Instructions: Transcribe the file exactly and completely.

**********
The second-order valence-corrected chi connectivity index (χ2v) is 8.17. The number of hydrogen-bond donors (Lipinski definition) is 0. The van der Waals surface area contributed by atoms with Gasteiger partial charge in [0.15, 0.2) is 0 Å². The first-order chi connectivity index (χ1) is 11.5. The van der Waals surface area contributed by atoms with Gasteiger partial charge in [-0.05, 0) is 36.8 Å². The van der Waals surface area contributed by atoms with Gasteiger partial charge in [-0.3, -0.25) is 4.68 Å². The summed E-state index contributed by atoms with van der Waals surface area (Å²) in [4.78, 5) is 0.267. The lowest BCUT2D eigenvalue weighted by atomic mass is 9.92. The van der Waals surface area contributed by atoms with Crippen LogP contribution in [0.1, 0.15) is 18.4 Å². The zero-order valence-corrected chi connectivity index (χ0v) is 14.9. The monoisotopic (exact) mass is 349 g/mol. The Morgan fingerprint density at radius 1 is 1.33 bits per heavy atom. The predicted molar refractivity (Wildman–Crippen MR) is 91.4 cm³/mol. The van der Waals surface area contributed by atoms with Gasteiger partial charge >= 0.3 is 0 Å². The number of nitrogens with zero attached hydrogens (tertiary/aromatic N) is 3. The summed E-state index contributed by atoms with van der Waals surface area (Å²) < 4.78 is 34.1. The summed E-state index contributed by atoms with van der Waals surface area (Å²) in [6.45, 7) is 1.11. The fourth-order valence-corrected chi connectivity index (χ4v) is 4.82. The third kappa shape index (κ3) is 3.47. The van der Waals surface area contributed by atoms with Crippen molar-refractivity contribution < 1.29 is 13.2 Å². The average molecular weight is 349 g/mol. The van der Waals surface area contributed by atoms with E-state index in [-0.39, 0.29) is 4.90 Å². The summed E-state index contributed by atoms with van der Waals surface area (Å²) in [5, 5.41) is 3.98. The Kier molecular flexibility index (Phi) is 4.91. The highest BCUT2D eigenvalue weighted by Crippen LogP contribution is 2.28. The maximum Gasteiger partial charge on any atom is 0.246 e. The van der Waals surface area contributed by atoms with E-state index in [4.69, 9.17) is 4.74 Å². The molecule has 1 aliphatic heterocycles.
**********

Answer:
The second-order valence-corrected chi connectivity index (χ2v) is 8.17. The number of hydrogen-bond donors (Lipinski definition) is 0. The van der Waals surface area contributed by atoms with Gasteiger partial charge in [0.15, 0.2) is 0 Å². The first-order chi connectivity index (χ1) is 11.5. The van der Waals surface area contributed by atoms with Gasteiger partial charge in [-0.05, 0) is 36.8 Å². The van der Waals surface area contributed by atoms with Gasteiger partial charge in [-0.3, -0.25) is 4.68 Å². The summed E-state index contributed by atoms with van der Waals surface area (Å²) in [4.78, 5) is 0.267. The lowest BCUT2D eigenvalue weighted by atomic mass is 9.92. The van der Waals surface area contributed by atoms with Crippen LogP contribution in [0.1, 0.15) is 18.4 Å². The zero-order valence-corrected chi connectivity index (χ0v) is 14.9. The monoisotopic (exact) mass is 349 g/mol. The Morgan fingerprint density at radius 1 is 1.33 bits per heavy atom. The predicted molar refractivity (Wildman–Crippen MR) is 91.4 cm³/mol. The van der Waals surface area contributed by atoms with Gasteiger partial charge >= 0.3 is 0 Å². The number of nitrogens with zero attached hydrogens (tertiary/aromatic N) is 3. The summed E-state index contributed by atoms with van der Waals surface area (Å²) < 4.78 is 34.1. The summed E-state index contributed by atoms with van der Waals surface area (Å²) in [6.45, 7) is 1.11. The fourth-order valence-corrected chi connectivity index (χ4v) is 4.82. The third kappa shape index (κ3) is 3.47. The van der Waals surface area contributed by atoms with Crippen molar-refractivity contribution < 1.29 is 13.2 Å². The average molecular weight is 349 g/mol. The van der Waals surface area contributed by atoms with E-state index in [-0.39, 0.29) is 4.90 Å². The summed E-state index contributed by atoms with van der Waals surface area (Å²) in [5, 5.41) is 3.98. The Kier molecular flexibility index (Phi) is 4.91. The highest BCUT2D eigenvalue weighted by Crippen LogP contribution is 2.28. The maximum Gasteiger partial charge on any atom is 0.246 e. The van der Waals surface area contributed by atoms with E-state index in [4.69, 9.17) is 4.74 Å². The molecule has 1 aliphatic heterocycles.